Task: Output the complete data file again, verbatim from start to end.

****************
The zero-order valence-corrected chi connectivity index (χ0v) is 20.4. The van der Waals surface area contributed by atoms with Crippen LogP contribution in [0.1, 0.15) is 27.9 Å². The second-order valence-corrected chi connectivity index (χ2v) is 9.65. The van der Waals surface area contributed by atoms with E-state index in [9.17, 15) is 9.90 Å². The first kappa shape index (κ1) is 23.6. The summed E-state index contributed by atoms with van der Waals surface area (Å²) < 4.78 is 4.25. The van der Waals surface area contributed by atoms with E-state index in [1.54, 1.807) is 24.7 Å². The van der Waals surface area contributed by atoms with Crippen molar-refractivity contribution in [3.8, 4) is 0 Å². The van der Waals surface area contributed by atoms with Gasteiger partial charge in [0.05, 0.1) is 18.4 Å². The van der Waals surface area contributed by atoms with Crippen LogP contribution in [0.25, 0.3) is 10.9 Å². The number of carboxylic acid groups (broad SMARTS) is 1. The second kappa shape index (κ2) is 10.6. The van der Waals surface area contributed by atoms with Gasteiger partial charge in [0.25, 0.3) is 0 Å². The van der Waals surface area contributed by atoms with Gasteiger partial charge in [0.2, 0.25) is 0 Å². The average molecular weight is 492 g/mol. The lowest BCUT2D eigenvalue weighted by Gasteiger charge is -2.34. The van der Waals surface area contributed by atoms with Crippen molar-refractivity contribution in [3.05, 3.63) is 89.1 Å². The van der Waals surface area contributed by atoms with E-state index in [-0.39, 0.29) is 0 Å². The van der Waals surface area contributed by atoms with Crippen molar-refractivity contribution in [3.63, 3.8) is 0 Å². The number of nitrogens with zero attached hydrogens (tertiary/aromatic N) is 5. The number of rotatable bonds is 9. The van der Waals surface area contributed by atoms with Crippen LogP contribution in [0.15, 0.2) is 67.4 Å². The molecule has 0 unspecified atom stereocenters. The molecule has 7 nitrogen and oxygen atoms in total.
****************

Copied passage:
The zero-order valence-corrected chi connectivity index (χ0v) is 20.4. The van der Waals surface area contributed by atoms with Crippen LogP contribution in [0.1, 0.15) is 27.9 Å². The second-order valence-corrected chi connectivity index (χ2v) is 9.65. The van der Waals surface area contributed by atoms with E-state index in [9.17, 15) is 9.90 Å². The first kappa shape index (κ1) is 23.6. The summed E-state index contributed by atoms with van der Waals surface area (Å²) < 4.78 is 4.25. The van der Waals surface area contributed by atoms with E-state index in [1.54, 1.807) is 24.7 Å². The van der Waals surface area contributed by atoms with Crippen molar-refractivity contribution in [3.8, 4) is 0 Å². The van der Waals surface area contributed by atoms with Gasteiger partial charge in [0.05, 0.1) is 18.4 Å². The van der Waals surface area contributed by atoms with Crippen LogP contribution in [0.25, 0.3) is 10.9 Å². The number of carboxylic acid groups (broad SMARTS) is 1. The second kappa shape index (κ2) is 10.6. The van der Waals surface area contributed by atoms with Gasteiger partial charge in [0.25, 0.3) is 0 Å². The van der Waals surface area contributed by atoms with Gasteiger partial charge in [0.2, 0.25) is 0 Å². The average molecular weight is 492 g/mol. The lowest BCUT2D eigenvalue weighted by Gasteiger charge is -2.34. The van der Waals surface area contributed by atoms with Crippen molar-refractivity contribution in [3.05, 3.63) is 89.1 Å². The van der Waals surface area contributed by atoms with E-state index in [-0.39, 0.29) is 0 Å². The van der Waals surface area contributed by atoms with Crippen molar-refractivity contribution in [3.63, 3.8) is 0 Å². The number of nitrogens with zero attached hydrogens (tertiary/aromatic N) is 5. The number of rotatable bonds is 9. The van der Waals surface area contributed by atoms with Crippen LogP contribution in [0.15, 0.2) is 67.4 Å². The molecule has 0 unspecified atom stereocenters. The molecule has 7 nitrogen and oxygen atoms in total.